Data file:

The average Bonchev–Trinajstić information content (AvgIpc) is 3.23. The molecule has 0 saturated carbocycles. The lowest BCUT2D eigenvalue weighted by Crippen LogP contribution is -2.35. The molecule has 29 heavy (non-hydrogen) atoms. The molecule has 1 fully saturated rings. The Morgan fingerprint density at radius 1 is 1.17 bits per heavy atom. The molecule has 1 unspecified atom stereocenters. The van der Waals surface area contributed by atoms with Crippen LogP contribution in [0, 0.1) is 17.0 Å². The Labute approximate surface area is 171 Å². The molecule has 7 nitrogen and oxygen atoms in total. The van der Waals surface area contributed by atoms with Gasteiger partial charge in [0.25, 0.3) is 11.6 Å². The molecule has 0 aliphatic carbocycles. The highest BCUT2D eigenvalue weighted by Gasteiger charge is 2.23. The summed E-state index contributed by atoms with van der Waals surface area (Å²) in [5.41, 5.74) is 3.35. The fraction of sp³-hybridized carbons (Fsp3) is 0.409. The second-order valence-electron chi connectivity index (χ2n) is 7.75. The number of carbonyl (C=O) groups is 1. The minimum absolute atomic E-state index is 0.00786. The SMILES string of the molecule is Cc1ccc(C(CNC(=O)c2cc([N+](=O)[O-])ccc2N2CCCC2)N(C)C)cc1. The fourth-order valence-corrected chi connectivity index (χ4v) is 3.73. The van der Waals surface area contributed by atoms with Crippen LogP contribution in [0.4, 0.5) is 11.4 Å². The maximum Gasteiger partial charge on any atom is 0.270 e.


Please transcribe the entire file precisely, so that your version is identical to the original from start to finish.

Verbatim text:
The average Bonchev–Trinajstić information content (AvgIpc) is 3.23. The molecule has 0 saturated carbocycles. The lowest BCUT2D eigenvalue weighted by Crippen LogP contribution is -2.35. The molecule has 29 heavy (non-hydrogen) atoms. The molecule has 1 fully saturated rings. The Morgan fingerprint density at radius 1 is 1.17 bits per heavy atom. The molecule has 1 unspecified atom stereocenters. The van der Waals surface area contributed by atoms with Crippen LogP contribution in [0, 0.1) is 17.0 Å². The Labute approximate surface area is 171 Å². The molecule has 7 nitrogen and oxygen atoms in total. The van der Waals surface area contributed by atoms with Gasteiger partial charge in [0.25, 0.3) is 11.6 Å². The molecule has 0 aliphatic carbocycles. The highest BCUT2D eigenvalue weighted by Gasteiger charge is 2.23. The summed E-state index contributed by atoms with van der Waals surface area (Å²) in [5.41, 5.74) is 3.35. The fraction of sp³-hybridized carbons (Fsp3) is 0.409. The second-order valence-electron chi connectivity index (χ2n) is 7.75. The number of carbonyl (C=O) groups is 1. The minimum absolute atomic E-state index is 0.00786. The SMILES string of the molecule is Cc1ccc(C(CNC(=O)c2cc([N+](=O)[O-])ccc2N2CCCC2)N(C)C)cc1. The fourth-order valence-corrected chi connectivity index (χ4v) is 3.73. The van der Waals surface area contributed by atoms with Crippen LogP contribution in [0.4, 0.5) is 11.4 Å². The maximum Gasteiger partial charge on any atom is 0.270 e.